The Bottom Billion
|Publisher||Oxford University Press|
|April 15, 2007|
|LC Class||HC79.P6 C634 2007|
The Bottom Billion: Why the Poorest Countries are Failing and What Can Be Done About It is a 2007 book by Paul Collier, Professor of Economics at Oxford University, exploring the reasons why impoverished countries fail to progress despite international aid and support. In the book Collier argues that there are many countries whose residents have experienced little, if any, income growth over the 1980s and 1990s. On his reckoning, there are just under 60 such economies, home to almost 1 billion people.
The book suggests that, whereas the majority of the 5 billion people in the "developing world" are getting richer at an unprecedented rate, a group of countries (mostly in Africa and Central Asia but with a smattering elsewhere) are stuck and that development assistance should be focused heavily on them. These countries typically suffer from one or more development traps.
The Conflict Trap: Civil wars (with an estimated average cost of $64bn each) and coups incur large economic costs to a country. Additionally, in the time period immediately following a major conflict, relapse is highly likely. Collier also argues that the longer a country stays in a state of conflict, the more players become established that profit from the state of tumult, making the situation increasingly intractable.
- Resources make conflict for the resources nearly inevitable due to the lack of transparency provided by government officials who often use surpluses of natural resources for their own benefit
- Natural resources mean that a government does not have to tax its citizens. Consequently, the citizenry are less likely to demand financial accountability from the government.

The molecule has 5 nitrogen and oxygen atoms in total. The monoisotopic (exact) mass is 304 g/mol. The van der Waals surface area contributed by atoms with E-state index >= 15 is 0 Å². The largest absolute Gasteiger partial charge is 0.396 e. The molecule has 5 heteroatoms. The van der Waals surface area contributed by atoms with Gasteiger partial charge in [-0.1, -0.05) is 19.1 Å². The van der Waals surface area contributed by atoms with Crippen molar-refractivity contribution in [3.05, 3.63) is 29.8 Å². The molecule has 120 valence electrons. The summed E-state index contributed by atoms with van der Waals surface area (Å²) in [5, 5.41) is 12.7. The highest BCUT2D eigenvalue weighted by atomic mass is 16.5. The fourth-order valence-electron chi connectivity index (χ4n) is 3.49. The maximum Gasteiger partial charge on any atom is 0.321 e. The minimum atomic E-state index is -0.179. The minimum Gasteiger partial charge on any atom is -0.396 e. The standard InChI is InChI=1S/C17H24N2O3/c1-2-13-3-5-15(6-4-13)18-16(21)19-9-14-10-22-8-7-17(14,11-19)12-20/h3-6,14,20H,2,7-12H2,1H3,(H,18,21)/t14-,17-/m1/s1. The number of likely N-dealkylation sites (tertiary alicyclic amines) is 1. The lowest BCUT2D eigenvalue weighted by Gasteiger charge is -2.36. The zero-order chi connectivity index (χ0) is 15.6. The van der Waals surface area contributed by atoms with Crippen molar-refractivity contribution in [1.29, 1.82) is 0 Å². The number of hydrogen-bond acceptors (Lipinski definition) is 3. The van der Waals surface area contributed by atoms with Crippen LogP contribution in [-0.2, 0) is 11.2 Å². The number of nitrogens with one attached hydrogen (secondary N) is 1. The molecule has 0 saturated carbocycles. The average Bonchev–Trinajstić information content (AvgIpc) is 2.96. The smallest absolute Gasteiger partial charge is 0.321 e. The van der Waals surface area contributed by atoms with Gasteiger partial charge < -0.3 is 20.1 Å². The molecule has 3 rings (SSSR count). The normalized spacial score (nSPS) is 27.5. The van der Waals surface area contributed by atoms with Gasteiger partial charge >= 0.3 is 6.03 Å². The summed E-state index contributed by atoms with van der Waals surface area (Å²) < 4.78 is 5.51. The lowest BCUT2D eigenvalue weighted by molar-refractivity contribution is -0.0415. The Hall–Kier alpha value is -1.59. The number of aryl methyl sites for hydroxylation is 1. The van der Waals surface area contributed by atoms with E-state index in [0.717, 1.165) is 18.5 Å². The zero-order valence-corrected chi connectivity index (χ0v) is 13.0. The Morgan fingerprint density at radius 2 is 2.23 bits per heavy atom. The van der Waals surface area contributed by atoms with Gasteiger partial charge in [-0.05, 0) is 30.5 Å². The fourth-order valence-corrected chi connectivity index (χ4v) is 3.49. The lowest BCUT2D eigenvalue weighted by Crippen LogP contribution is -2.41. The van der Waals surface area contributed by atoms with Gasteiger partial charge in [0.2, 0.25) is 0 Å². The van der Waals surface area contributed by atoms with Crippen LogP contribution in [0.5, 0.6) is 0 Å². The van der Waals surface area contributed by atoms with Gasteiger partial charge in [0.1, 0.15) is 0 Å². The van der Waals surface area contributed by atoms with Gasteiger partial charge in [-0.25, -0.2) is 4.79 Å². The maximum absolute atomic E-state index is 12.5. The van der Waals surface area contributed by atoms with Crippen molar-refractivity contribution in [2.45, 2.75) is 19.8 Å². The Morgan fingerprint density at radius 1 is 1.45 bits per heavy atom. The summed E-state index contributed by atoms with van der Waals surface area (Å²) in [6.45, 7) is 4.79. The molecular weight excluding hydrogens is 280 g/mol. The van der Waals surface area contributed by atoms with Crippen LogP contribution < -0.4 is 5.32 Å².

- The exploitation of valuable natural resources can result in Dutch disease, where a country's other industries become less competitive as a result of currency valuation due to the revenue raised from the resource.
Landlocked with Bad Neighbours: Poor landlocked countries with poor neighbours find it almost impossible to tap into world economic growth. Collier explains that countries with coastline trade with the world, while landlocked countries only trade with their neighbors. Landlocked countries with poor infrastructure connections to their neighbors therefore necessarily have a limited market for their goods.
Bad Governance in a Small Country: Terrible governance and policies can destroy an economy with alarming speed. The reason small countries are at a disadvantage is that though they may have a low cost-of-living, and therefore be ideal for labor-intensive work, their smallness discourages potential investors, who are unfamiliar with the local conditions and risks, who instead opt for better known countries like China and India.
He suggests a number of relatively inexpensive but institutionally difficult changes:
- Aid agencies should increasingly be concentrated in the most difficult environments, accept more risk. Ordinary citizens should not support poorly informed vociferous lobbies whose efforts are counterproductive and severely constrain what the Aid agencies can do.
- Appropriate Military Interventions (such as the British in Sierra Leone) should be encouraged, especially to guarantee democratic governments against coups.
- International Charters are needed to encourage good governance and provide prototypes.
- Trade Policy needs to encourage free trade and give preferential access to Bottom Billion exports.
Bottom billion countries